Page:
The Court is aware of the dangers of summary judgment in connection with a Title VII claim. "Because direct evidence of . . . discriminatory intent will rarely be found, `affidavits and depositions must be carefully scrutinized for circumstantial proof which, if believed, would show discrimination.'" Schwapp v. Town of Avon, 118 F.3d 106, 110 (2d Cir. 1997) (quoting Gallo v. Prudential Residential Servs., L.P., 22 F.3d 1219, 1224 (2d Cir. 1994)). "However, even in the discrimination context, a plaintiff must provide more than conclusory allegations of discrimination to defeat a motion for summary judgment." Id. (citing Meiri v. Dacon, 759 F.2d 989, 998 (2d Cir. 1985), cert. denied 474 U.S. 829, 106 S.Ct. 91, 88 L.Ed.2d 74 (1985)).

It is with these standards in mind that the Court addresses the issues presented.

B. Whether Summary Judgment is Appropriate

As a threshold matter, Plaintiff contends that Defendant's motion for summary judgment is premature because the parties have yet to conduct any discovery. See Pl. Mem. of Law at 10. In that regard, Plaintiff asserts that "[d]ismissing plaintiff's claims without discovery and prior to an answer from defendant would offend the long favored liberal pleading and open and fair discovery policy of the Federal Rules of Civil Procedure." Casagrande Aff. at ¶ 26; Pl. Mem. of Law at 10. However, Plaintiff neither cites to any specific provision in the Federal Rules of Civil Procedure to support this broad assertion nor indicates what facts are sought that would create a genuine issue of material fact sufficient to preclude summary judgment.

Defendant submits, in support of his motion for partial summary judgment, inter alia, the declaration of his attorney, Anne Gallaudet; and declarations from Gerling and Linda Greaney, an Appeals Review Examiner for the Postal Service. Defendant also attached Plaintiff's EEO Complaint; "Information for Precomplaint Counseling Form" ("Counseling Form"); and an "EEO Investigative Affidavit" ("Investigative Affidavit") completed by Plaintiff. While those documents are referred to in Plaintiff's federal Complaint, they are not annexed as exhibits thereto.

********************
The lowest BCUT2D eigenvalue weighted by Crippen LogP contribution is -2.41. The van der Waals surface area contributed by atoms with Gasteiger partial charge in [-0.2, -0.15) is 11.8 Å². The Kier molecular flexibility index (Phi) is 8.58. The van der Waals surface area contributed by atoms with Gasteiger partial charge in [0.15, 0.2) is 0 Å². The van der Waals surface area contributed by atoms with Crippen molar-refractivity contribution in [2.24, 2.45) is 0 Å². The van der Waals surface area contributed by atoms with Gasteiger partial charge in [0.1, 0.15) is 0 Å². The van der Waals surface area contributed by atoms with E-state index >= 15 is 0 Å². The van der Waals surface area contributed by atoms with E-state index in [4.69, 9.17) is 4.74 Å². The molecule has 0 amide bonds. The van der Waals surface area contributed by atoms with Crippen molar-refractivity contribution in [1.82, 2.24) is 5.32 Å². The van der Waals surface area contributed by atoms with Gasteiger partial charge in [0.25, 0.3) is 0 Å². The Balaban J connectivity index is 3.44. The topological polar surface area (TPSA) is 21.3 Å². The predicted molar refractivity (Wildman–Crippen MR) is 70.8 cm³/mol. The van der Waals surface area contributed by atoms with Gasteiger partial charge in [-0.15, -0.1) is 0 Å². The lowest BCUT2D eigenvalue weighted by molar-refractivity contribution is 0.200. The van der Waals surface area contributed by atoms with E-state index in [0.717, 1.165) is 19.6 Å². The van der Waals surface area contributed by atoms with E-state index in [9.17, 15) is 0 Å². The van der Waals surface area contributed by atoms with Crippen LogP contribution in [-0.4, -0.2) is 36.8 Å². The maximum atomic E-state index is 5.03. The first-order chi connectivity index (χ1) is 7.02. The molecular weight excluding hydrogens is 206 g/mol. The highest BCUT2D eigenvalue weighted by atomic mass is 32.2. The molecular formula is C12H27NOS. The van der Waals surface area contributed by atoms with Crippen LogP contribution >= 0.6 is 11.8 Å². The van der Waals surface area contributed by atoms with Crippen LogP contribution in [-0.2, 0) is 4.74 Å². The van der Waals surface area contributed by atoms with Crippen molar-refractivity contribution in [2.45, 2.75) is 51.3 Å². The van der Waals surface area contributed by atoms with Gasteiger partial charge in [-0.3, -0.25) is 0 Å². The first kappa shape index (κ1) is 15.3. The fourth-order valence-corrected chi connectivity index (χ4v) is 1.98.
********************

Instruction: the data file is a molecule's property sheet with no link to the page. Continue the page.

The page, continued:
Although Defendant's motion moves for "partial" summary judgment, the Court notes that Defendant's moving papers address all claims raised by Plaintiff.

The EEO Investigative Affidavit was prepared on June 27, 1998, almost five months subsequent to Plaintiff filing of her EEO Complaint.

In opposition, Plaintiff submits only a Memorandum of Law, an attorney's affidavit, and a statement of undisputed material facts. Plaintiff, by contrast, has not even submitted an affidavit stating her version of the facts giving rise to the lawsuit.

Notably, Plaintiff titled her opposition papers as "Memorandum of Law in Opposition to Defendant's Motion to Dismiss/Summary Judgment." Consequently, Plaintiff was on notice that Defendant's motion would be treated as a motion for summary judgment.

"Rule 56(f) states that when it appears that the party opposing a motion for summary judgment cannot `present by affidavit facts essential to justify the party's opposition, the court may refuse the application for judgment or may order a continuance to permit . . . discovery to be had.' Thus, a party seeking such discovery must file an affidavit explaining (1) what facts are sought and how they are to be obtained, (2) how those facts are reasonably expected to create a genuine issue of material fact, (3) what effort the affiant has made to obtain them, and (4) why the affiant was unsuccessful in those efforts." Hudson River Sloop Clearwater, Inc. v. Dept. of the Navy, 891 F.2d 414, 422 (2d Cir. 1989) ( "Hudson") (citing Burlington Coat Factory Warehouse Corp. v. Esprit De Corp., 769 F.2d 919, 926 (2d Cir. 1985)); Szarka v. Reynolds Metals Co., 17 F. Supp.2d 115, 121 (N.D.N.Y. 1998). The party opposing summary judgment "must conclusively justify his entitlement to the shelter of Rule 56(f) by presenting specific facts explaining the inability to make a substantive response as required by Rule 56(e) and by specifically demonstrating `how postponement of a ruling on the motion will enable him, by discovery or other means, to rebut the movant's showing of the absence of a genuine issue of fact.'" SEC v. Spence Green Chem. Co., 612 F.2d 896, 901 (5th Cir. 1980) (quoting Willmar Poultry Co. v. Morton-Norwich Prods., Inc., 520 F.2d 289, 297 (8th Cir. 1975), cert. denied, 424 U.S. 915, 96 S.Ct. 1116, 47 L.Ed.2d 320, (1976)), cert. denied, 449 U.S. 1082, 101 S.Ct. 866, 66 L.Ed.2d 806 (1981).